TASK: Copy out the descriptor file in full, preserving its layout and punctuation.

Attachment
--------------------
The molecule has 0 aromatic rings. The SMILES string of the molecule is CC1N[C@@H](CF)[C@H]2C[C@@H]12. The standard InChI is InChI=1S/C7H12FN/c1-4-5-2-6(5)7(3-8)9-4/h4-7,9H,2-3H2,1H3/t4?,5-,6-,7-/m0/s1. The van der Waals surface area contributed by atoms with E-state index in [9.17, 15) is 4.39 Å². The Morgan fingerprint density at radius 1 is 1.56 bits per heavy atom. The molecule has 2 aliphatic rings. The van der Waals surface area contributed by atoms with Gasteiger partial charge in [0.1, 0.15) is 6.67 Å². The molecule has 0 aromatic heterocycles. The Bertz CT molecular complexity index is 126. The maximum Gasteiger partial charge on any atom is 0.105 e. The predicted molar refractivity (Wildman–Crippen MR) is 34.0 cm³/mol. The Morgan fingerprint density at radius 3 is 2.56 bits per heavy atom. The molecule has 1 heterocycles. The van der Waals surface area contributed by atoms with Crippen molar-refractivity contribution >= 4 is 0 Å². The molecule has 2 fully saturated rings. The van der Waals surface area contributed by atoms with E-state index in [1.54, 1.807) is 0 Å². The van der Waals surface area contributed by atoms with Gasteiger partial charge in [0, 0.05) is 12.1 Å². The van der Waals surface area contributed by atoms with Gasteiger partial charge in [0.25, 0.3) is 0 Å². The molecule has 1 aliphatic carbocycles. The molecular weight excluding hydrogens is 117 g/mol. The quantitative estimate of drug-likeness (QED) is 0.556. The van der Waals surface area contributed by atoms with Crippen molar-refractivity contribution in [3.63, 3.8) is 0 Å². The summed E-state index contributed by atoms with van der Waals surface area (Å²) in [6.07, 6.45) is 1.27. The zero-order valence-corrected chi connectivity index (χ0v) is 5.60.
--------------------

The molecule has 0 aromatic rings. The SMILES string of the molecule is CC1N[C@@H](CF)[C@H]2C[C@@H]12. The standard InChI is InChI=1S/C7H12FN/c1-4-5-2-6(5)7(3-8)9-4/h4-7,9H,2-3H2,1H3/t4?,5-,6-,7-/m0/s1. The van der Waals surface area contributed by atoms with E-state index in [9.17, 15) is 4.39 Å². The Morgan fingerprint density at radius 1 is 1.56 bits per heavy atom. The molecule has 2 aliphatic rings. The van der Waals surface area contributed by atoms with Gasteiger partial charge in [0.1, 0.15) is 6.67 Å². The molecule has 0 aromatic heterocycles. The Bertz CT molecular complexity index is 126. The maximum Gasteiger partial charge on any atom is 0.105 e. The predicted molar refractivity (Wildman–Crippen MR) is 34.0 cm³/mol. The Morgan fingerprint density at radius 3 is 2.56 bits per heavy atom. The molecule has 1 heterocycles. The van der Waals surface area contributed by atoms with Crippen molar-refractivity contribution >= 4 is 0 Å². The molecule has 2 fully saturated rings. The van der Waals surface area contributed by atoms with E-state index in [1.54, 1.807) is 0 Å². The van der Waals surface area contributed by atoms with Gasteiger partial charge in [0, 0.05) is 12.1 Å². The van der Waals surface area contributed by atoms with Gasteiger partial charge in [0.25, 0.3) is 0 Å². The molecule has 1 aliphatic carbocycles. The molecular weight excluding hydrogens is 117 g/mol. The quantitative estimate of drug-likeness (QED) is 0.556. The van der Waals surface area contributed by atoms with Crippen molar-refractivity contribution in [3.63, 3.8) is 0 Å². The summed E-state index contributed by atoms with van der Waals surface area (Å²) in [6.07, 6.45) is 1.27. The zero-order valence-corrected chi connectivity index (χ0v) is 5.60.